Studies and analyses
We offer you independent analyses of all three pillars of the Swiss pension system. This will help you to deepen your understanding of retirement planning, better understand policy discussions, and make informed decisions about your financial future.
The pay-as-you-go system of pillar 1 will only work if enough young people will finance future pension payments. But Switzerland’s birth rate is at an all-time low. How many children do we need for the pay-as-you-go system to function smoothly?
A reform of the occupational pension system would change various parameters of the mandatory framework. This report shows what the individual adjustments mean for different groups of people.
The investment success of private savings for old age has become more important, because the Swiss pension system is under pressure. Voluntary pension provision under pillar 3a offers opportunities for this. Investments in retirement savings should vary depending on the investment horizon.
The tax advantages of pillar 3a are well known. But is it worth it for everyone? In this publication, we analyze various living conditions and find that pillar 3a is always worthwhile.
How should private individuals best plan their voluntary pension savings? There are options in occupational pensions or in pillar 3, with tax incentives and without. However, the investment strategy and usage options are different and should be taken into account.
Self-employed persons can voluntarily join the occupational pension scheme or save more retirement capital in pillar 3a. What is the best option and what else do self-employed people need to consider in order to financially secure themselves and their families?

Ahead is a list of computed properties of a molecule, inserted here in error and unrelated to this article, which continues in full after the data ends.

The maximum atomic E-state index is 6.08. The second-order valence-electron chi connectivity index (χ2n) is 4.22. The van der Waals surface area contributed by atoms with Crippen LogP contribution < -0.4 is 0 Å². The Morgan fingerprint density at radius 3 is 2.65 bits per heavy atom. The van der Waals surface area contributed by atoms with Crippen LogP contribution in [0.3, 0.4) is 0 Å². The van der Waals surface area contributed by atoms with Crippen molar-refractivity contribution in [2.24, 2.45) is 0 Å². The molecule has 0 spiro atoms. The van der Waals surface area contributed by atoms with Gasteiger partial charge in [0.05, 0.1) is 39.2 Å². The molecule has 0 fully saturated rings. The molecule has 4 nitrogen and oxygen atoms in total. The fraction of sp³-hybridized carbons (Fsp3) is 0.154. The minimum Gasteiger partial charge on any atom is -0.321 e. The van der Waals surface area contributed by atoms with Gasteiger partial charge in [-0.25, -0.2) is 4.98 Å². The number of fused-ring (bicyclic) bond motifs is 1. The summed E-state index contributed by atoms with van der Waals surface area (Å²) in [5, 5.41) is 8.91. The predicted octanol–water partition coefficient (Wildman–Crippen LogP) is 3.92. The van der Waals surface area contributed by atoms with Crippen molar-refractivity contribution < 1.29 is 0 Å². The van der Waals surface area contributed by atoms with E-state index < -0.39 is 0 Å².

Emotions accompany us consciously and unconsciously throughout life. Especially when it comes to financial matters, the emotion barometer rises and guides our decisions. This publication shows which emotions one should be aware of in which phase.
The pension system helps us to save capital for retirement. But even after retirement, financial planning is not complete. This publication shows how best to tackle this – already before retirement.
We need to make provisions for retirement to meet our standard of living. But how do our expenses and income change from working life to retirement and how does our budget change over the long retirement phase?
Retiring abroad may be tempting – potentially better weather and a cheaper cost of living. But there are a number of administrative and practical aspects to consider.
The 3-pillar system
Early retirement requires trade-offs, especially between leisure time and purchasing power. The amount of money needed depends on many factors, but often you need more capital than expected. Meticulous planning is therefore essential.
Those who seek their fortune in a new country often think last of retirement provision. But it can be an important component of total remuneration, especially for employed persons, and in Switzerland, pension provision also offers attractive tax and investment advantages.
Demographic change is a persistent phenomenon around the world. It has implications for economics and finance, for social and other public policy matters. This paper gives a general perspective on the challenges and opportunities to come.
The pension gap index analyzes the mandatory component of various pension systems around the world and gives an indication of the private voluntary savings necessary to keep up the accustomed living standard in retirement.
Across the developed world, the concept of retirement is embedded in our way of life - but the necessity of a retirement age is questionable. Could we conceive retirement without a defined threshold?